Photo courtesy of Mother Labs

Mother Labs hopes to continue to be a major industry problem-solver. With their high-tech tissue culture lab of over 1,000 genetic varieties, they’re able to offer heavily vetted and exclusive cultivars. “One major challenge for cultivators is finding top-tier genetics that perform well in their specific environment and/or with their inputs,” Bain explains. “When a cultivator specifies a new listing as ‘exclusive from Mother,’ [they] know that the cultivator has a unique genetic that has been bred in-house at Mother Labs and has only been offered to a single producer in Canada. We only choose the best cultivars and work hard to bring unique experiences to consumers.”

Rubicon Organics

The in-house nursery is the foundation of Rubicon’s operation. It’s where they set the plants up for a healthy and successful future for their brands Simply Bare and 1964, and this crucial young age is where they do some of their most important crop work. “We select healthy shoots and encourage the plant to take on the shape and develop a branch structure that will provide the highest quality flower when the plants are fully grown,” says Marvuglia.

Photo courtesy of Rubicon Organics

“This is done by selectively cutting vegetation lower down on the stem, to optimize growth in the top regions of the plants. We also tailor our crop work to what we know about the genetics and behaviour of each cultivar. [This includes] using high humidity, moderate light levels and a very stable temperature to encourage root growth.”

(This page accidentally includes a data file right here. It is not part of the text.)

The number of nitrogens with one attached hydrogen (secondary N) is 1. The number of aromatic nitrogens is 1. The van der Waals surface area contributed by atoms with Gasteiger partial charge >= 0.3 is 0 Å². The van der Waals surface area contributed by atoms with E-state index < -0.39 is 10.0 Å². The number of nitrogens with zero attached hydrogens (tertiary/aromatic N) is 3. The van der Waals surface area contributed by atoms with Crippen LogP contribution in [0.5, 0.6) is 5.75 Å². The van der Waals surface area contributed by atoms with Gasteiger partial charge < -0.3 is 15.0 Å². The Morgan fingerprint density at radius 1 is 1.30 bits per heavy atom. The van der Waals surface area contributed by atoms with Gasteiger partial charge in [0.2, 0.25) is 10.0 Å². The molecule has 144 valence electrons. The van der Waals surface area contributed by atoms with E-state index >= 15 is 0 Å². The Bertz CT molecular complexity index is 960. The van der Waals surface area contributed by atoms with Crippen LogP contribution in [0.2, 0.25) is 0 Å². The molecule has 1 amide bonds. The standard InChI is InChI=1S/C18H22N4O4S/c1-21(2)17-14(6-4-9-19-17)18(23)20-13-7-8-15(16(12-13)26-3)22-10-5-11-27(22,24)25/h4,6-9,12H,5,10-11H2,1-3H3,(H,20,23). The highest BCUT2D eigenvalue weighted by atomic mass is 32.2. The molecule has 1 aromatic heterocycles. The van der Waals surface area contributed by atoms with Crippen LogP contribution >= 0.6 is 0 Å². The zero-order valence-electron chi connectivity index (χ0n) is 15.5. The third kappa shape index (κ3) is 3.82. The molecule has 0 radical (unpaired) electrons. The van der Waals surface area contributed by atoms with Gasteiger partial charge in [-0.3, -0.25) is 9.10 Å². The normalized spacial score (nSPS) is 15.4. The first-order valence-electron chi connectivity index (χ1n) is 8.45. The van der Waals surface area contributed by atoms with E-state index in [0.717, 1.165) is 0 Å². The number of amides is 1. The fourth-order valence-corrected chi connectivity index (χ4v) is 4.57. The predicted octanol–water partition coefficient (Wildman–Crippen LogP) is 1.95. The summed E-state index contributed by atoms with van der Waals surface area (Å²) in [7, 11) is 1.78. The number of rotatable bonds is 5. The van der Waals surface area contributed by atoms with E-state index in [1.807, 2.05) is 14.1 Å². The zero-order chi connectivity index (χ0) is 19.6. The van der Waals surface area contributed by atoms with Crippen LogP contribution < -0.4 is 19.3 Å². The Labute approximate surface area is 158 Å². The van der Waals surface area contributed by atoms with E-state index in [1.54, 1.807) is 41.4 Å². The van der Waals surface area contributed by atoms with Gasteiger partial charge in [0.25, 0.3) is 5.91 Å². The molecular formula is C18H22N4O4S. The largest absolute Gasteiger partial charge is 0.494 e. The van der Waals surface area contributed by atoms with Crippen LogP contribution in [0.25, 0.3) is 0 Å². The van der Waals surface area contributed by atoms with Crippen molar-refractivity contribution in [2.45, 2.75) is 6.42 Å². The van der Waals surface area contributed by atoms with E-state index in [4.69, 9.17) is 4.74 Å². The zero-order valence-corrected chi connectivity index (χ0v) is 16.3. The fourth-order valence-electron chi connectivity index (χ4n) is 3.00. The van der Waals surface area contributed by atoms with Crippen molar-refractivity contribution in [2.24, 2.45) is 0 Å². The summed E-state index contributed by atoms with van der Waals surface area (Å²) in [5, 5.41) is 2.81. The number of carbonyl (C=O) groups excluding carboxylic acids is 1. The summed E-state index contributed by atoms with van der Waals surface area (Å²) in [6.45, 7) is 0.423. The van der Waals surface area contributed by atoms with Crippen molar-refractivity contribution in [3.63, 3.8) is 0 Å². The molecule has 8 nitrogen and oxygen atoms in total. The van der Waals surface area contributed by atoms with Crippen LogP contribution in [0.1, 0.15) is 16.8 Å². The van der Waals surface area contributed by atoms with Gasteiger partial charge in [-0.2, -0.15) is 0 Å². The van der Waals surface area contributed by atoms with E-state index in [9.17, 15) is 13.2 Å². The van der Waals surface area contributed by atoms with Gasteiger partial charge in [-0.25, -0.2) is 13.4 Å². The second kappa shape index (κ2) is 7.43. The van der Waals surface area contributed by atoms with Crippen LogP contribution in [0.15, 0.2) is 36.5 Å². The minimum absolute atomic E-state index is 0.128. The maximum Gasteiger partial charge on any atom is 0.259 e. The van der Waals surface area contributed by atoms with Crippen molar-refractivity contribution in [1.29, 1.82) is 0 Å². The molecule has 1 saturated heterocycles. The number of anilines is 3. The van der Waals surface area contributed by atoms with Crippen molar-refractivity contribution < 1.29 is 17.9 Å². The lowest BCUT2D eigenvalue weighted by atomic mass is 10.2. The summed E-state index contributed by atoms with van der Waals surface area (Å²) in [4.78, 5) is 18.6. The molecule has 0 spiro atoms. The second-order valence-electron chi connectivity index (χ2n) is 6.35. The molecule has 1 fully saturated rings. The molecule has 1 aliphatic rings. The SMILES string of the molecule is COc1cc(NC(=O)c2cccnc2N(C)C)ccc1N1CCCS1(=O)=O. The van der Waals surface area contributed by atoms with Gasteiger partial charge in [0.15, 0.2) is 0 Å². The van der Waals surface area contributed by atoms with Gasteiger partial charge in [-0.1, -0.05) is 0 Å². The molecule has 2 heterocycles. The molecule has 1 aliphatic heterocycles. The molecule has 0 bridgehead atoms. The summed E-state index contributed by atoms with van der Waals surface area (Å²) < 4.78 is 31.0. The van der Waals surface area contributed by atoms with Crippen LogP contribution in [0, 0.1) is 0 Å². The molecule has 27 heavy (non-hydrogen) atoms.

“The nursery is also where we house our genetic library. All our moms and clones are kept safe and warm while we undergo genetic trials and testing...”

– Antonio Marvuglia, Greenhouse Manager at Rubicon Organics

Each brand has a different vision and therefore needs its own genetic selection process. For Simply Bare, the focus is on selecting rare and unique cultivars. They gravitate towards whatever is new to the legal market, particularly seeking out “diversified aromas and flavours.” 1964, on the other hand, is all about “finding those legacy cultivars people remember smoking back in the day,” says Marvuglia. The nostalgia they create through their cultivar selection is why they feel the brand resonates so well with consumers.

Photo courtesy of Rubicon Organics

Once genetics are selected for each brand, the trials begin. This step is crucial in the sourcing process, as it will reveal how a plant thrives (or struggles) in their hybrid greenhouse facility. A cultivar is subjected to about three to four trial runs before the team can decide whether to move forward with it. With each of these trial runs, a new set of data is collected, and by the end of the trial period, the team has a solid understanding of how to scale it for commercial production.